On the business side of things, Shapiro has revolutionized the Blue Jays’ approach to ticketing and fan interaction, meaning that although the cost of going to a game has risen, the team is no longer leaving dollars on the table that they could have been earning previously. In the fast approaching post-pandemic world where the Rogers Centre will be filled to the brim with Blue Jays fans watching a playoff calibre team day in and day out, Shapiro has enabled the club to get the most financially out of that situation and reinvest those earnings back into the club. With the ever confusing Blue Jays ownership group, it has been refreshing to see that Shapiro has been able to convince Ed Rogers and the powers that be at Rogers that spending money on this team is the best decision they can make business wise when so many other clubs have done just the opposite.
Although the larger Rogers Centre renovation has yet to be started (or completed), the news surrounding it this week means we can safely assume it’ll be something we see over the next few years. However, Shapiro has still been instrumental in convincing the owners to make incremental improvements to the stadium over the past few years, and the experience of watching a game at the Rogers Centre right now is a lot more fan friendly than it was 5 short years ago.
Shapiro’s greatest accomplishment to date though is not the facility in Toronto, rather in Dunedin. Both the minor league training facility and the stadium where the spring training games were actually played were easily the worst in the league when he joined the team, a fact that was rather obvious to any outside observer. From the cafeteria that looked like it belonged in a kindergarten to the workout gym that was reminiscent of the one at the NCAA Division III undergrad I attended, upgrades were clearly needed, and Shapiro oversaw a process that has resulted in the Blue Jays now having the clear best facilities in baseball. That advantage has not only led to increased player development and performance, but it is a huge selling point that makes the Blue Jays an increasingly attractive destination for free agents and amateur draftees looking to join a team for the future.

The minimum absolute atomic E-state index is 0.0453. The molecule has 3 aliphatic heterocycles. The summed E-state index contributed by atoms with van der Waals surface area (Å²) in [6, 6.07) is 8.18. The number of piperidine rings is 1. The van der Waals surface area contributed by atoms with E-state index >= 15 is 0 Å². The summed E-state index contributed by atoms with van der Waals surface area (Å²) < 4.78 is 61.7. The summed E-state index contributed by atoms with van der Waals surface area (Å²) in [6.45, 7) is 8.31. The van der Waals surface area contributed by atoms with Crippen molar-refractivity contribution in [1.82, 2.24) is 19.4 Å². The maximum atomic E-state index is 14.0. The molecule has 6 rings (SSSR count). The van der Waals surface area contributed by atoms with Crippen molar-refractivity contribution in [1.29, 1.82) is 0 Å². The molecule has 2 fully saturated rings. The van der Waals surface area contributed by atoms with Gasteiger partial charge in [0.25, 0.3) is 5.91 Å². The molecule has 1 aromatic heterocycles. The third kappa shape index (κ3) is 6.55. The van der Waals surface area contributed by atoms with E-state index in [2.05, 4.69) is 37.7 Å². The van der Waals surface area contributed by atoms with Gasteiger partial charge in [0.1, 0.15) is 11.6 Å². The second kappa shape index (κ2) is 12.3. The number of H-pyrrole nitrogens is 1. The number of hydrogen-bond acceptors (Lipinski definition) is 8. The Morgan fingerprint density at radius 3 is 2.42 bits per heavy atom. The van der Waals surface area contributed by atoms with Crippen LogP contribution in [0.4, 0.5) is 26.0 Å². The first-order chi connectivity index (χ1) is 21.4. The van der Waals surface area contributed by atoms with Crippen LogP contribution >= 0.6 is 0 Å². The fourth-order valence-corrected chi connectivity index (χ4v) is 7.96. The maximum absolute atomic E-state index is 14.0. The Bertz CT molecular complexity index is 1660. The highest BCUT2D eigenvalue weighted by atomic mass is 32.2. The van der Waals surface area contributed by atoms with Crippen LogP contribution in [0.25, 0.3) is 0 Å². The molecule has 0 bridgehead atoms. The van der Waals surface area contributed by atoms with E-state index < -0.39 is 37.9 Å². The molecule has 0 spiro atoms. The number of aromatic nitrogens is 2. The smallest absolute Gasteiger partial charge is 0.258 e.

Obviously if the Blue Jays don’t have a sustained period of success or the stadium renovations fall flat, none of this will matter, as the average fan does not care about workplace culture or the lunch room that players eat their meals in. But when looking at the bigger picture, it is clear that what Shapiro has accomplished in his time with Toronto has been nothing short of a startling success. He might be a huge nerd obsessed with his motivational whiteboard, but it’s that drive to improve everyday that has led him to be so successful. When he ultimately leaves the club, it’s hard to imagine him doing it because he has been fired. With the way things have turned out so far, it’s probably only bigger and better things for Shapiro, and we should be thankful he’s at the helm of the club we support.
Recent articles from Gideon Turk